Support the Café

Search our Site

Whatever happened to inclusive language in liturgy?

Whatever happened to inclusive language in liturgy?

Why is the US Episcopal church afraid of innovation and inclusive language in liturgy when The Church of England is responding creatively and expansively? The Rev. Winnie Varghese asks in her essay at Huffington Post:

WinnieVargheseSmall1.jpgI think there is one significant negative impact of women ordained in The Episcopal Church. We, as a church, have become sensitive to anything perceived as an innovation. We seem to want to claim traditional and orthodox more than faithful, just or compassionate. As though traditional or orthodox equals unquestionable truth, not simply what was done or thought in the past.

Inclusive and expansive language means I get to hear the poetry of today and yesterday and my capacity to imagine God at work in the world expands. I wish the new generations of clergy in The Episcopal Church would take a page from the mother church I witnessed this week. Every service I attended, from cathedral to royal peculiar to parish church was pastoral and creative in its prayers. The language was modern, the prayers written for the occasion, the images rich.

What if our rigidity is why we are failing? By failing I don’t mean declining numbers in the church, but failing in being a church engaged in reconciliation within ourselves and in the world. There are implications to limiting our language for God.

Read it all here.


Café Comments?

Our comment policy requires that you use your real first and last names and provide an email address (your email will not be published). Comments that use non-PG rated language, include personal attacks, that are not provable as fact or that we deem in any way to be counter to our mission of fostering respectful dialogue will not be posted.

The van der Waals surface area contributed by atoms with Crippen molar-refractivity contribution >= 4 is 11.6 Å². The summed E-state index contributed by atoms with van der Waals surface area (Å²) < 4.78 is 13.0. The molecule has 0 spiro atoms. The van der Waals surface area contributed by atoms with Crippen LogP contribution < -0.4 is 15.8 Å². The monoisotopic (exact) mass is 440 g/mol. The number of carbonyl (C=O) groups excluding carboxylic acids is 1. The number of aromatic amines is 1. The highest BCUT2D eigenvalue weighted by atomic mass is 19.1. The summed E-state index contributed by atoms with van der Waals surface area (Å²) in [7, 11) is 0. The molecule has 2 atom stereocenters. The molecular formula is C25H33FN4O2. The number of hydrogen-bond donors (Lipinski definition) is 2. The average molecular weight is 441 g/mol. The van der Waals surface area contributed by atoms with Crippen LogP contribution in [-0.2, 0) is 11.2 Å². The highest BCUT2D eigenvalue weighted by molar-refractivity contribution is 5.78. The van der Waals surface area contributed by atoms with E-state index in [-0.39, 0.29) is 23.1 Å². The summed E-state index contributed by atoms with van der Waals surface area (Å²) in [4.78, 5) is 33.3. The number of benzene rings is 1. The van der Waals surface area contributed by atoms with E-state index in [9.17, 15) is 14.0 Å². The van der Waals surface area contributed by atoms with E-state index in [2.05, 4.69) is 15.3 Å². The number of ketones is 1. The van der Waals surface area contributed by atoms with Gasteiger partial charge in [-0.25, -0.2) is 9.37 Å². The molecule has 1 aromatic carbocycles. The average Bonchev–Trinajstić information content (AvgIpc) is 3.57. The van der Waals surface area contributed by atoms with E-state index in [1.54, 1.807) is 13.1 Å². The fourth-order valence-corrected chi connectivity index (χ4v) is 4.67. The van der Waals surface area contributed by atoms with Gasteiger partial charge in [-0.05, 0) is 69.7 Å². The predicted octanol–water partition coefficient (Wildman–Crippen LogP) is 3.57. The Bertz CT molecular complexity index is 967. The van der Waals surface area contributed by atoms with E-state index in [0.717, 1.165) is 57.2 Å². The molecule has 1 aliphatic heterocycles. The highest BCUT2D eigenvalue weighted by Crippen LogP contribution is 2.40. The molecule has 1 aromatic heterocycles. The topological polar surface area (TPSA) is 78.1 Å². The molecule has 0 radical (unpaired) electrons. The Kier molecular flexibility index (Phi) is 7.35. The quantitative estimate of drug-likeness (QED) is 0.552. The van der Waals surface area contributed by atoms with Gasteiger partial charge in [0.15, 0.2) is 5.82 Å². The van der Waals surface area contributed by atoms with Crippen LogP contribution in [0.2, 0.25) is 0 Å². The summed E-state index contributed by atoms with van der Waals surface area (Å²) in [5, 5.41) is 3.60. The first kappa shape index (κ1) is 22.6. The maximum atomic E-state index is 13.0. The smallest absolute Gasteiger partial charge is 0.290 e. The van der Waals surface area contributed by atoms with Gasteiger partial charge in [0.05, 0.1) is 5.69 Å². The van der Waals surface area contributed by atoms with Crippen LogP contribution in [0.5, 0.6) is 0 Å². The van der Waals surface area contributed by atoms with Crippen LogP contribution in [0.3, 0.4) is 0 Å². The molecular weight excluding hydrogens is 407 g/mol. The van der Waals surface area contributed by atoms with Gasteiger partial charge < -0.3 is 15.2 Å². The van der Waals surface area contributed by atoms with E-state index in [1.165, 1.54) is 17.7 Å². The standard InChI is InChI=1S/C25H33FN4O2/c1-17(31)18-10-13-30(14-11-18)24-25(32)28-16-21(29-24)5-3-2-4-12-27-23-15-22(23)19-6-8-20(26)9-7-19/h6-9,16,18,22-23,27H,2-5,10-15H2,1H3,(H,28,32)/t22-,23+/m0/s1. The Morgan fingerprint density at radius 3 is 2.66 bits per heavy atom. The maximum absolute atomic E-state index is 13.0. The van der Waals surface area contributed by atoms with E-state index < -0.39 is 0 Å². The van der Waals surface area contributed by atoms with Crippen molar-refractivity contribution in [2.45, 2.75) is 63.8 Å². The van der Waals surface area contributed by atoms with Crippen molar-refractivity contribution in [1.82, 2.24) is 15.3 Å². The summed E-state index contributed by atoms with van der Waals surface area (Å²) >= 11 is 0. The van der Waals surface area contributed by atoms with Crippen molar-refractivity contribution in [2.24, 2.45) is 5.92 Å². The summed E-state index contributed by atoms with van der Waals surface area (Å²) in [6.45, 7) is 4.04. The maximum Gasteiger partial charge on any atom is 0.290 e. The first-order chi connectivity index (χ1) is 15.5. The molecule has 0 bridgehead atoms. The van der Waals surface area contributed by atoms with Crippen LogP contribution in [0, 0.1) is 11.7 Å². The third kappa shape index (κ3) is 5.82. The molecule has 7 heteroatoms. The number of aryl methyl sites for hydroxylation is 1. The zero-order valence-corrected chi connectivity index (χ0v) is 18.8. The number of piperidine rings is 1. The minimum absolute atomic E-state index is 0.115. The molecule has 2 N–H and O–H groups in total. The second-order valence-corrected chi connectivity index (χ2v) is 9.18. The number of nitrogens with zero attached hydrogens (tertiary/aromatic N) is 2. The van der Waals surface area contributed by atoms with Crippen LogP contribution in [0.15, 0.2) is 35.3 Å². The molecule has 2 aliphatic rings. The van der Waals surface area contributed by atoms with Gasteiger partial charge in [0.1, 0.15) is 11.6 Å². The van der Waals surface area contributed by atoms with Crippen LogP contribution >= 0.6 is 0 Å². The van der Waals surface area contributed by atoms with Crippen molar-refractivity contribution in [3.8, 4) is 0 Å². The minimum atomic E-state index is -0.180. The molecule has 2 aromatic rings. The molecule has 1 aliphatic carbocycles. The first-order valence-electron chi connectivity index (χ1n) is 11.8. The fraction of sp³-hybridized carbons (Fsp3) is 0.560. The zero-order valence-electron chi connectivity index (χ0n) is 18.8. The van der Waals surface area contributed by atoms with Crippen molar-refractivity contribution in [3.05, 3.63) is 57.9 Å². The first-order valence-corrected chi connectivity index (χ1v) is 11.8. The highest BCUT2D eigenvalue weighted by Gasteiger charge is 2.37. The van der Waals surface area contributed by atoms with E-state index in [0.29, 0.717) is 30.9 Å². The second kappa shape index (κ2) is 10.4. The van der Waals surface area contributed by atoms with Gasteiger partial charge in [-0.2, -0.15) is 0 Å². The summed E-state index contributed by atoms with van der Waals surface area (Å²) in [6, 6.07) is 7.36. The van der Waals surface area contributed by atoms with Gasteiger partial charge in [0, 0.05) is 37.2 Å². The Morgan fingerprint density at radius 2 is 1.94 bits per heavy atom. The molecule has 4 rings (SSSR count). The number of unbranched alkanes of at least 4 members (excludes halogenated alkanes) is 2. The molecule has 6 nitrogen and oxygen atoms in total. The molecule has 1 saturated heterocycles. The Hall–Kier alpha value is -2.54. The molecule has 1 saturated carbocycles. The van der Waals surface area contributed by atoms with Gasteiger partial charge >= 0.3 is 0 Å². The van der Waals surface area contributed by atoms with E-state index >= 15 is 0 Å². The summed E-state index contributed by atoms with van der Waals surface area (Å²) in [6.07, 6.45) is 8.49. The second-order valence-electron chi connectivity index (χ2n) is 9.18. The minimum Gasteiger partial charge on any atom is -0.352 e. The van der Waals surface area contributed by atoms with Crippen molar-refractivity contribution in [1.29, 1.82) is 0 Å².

1 Comment
Oldest Most Voted
Inline Feedbacks
View all comments
Rod Gillis

Interesting article, interesting perspective. Nice to see Janet Morely and her prayers mentioned at the end of the article. Morley’s book, All Desires Known (Prayers Uniting Faith and Feminism), has been a treasure and resource for some time. I remember in one parish I served, when we printed Morley’s collect for Mothering Sunday,Lent 14, in the leaflet, a couple of parishioners were not happy. The collect begins, “God our Mother, you hold our life within you; nourish us at your breast and teach us to walk alone….” Some Men and some women both seemed much happier with St. Paul’s bondwoman free woman imagery.

On the same topic, hardly an innovation in itself, but important none the less, I gather the Canadian Church is producing an Inclusive Language Liturgical Psalter.

Support the Café
Past Posts

The Episcopal Café seeks to be an independent voice, reporting and reflecting on the Episcopal Church and the Anglican tradition.  The Café is not a platform of advocacy, but it does aim to tell the story of the church from the perspective of Progressive Christianity.  Our collective sympathy, as the Café, lies with the project of widening the circle of inclusion within the church and empowering all the baptized for the role to which they have been called as followers of Christ.

The opinions expressed at the Café are those of individual contributors, and, unless otherwise noted, should not be interpreted as official statements of a parish, diocese or other organization. The art and articles that appear here remain the property of their creators.

All Content  © 2017 Episcopal Café